Via H-Law, we have word of the following review, commissioned by H-Italy: Laurie Nussdorfer, Brokers of Public Trust: Notaries in Early Modern Rome (Johns Hopkins University Press, 2009), reviewed by John Hunt (Utah Valley University). Here's the first paragraph of the review:
Early modern Rome saw a hubbub of social and economic activity that required legal documentation and verification in the hands of a body of professionally trained notaries. Scholars have mined the acts of the notaries--housed in the Archivio di Stato di Roma--to understand the social, economic, and religious life of early modern Rome. But few scholars have sought to study the profession itself or the lives of the notaries who staffed the various offices of the city. In this ambitious longue durée study of the notarial profession, Laurie Nussdorfer highlights the changing political and legal milieu in which notaries lived and worked from 1350 to 1650.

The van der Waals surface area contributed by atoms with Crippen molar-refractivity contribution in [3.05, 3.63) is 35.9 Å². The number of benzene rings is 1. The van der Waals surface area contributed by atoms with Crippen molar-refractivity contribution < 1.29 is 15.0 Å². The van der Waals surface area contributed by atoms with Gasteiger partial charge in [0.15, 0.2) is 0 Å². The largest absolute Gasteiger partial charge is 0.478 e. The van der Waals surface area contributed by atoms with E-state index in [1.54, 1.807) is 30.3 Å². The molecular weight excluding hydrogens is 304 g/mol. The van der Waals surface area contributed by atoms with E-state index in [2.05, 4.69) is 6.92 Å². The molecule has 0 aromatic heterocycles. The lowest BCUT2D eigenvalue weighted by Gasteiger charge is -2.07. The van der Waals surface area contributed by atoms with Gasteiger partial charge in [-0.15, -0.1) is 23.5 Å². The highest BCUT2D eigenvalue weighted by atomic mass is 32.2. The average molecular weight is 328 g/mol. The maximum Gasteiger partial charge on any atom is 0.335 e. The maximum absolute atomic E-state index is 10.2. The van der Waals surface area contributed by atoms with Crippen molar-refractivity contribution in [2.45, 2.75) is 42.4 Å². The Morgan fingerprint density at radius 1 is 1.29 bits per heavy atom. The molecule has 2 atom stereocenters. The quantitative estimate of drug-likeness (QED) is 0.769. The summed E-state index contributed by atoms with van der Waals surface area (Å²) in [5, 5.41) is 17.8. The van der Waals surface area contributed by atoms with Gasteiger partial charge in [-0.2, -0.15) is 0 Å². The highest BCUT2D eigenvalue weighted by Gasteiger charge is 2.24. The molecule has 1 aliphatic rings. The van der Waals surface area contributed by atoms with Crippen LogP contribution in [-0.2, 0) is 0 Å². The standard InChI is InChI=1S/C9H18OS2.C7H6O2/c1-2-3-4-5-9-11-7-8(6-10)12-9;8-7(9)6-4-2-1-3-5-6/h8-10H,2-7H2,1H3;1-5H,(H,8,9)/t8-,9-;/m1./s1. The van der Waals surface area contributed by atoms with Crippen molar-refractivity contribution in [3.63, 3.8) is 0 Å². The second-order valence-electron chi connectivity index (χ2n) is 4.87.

Read on here.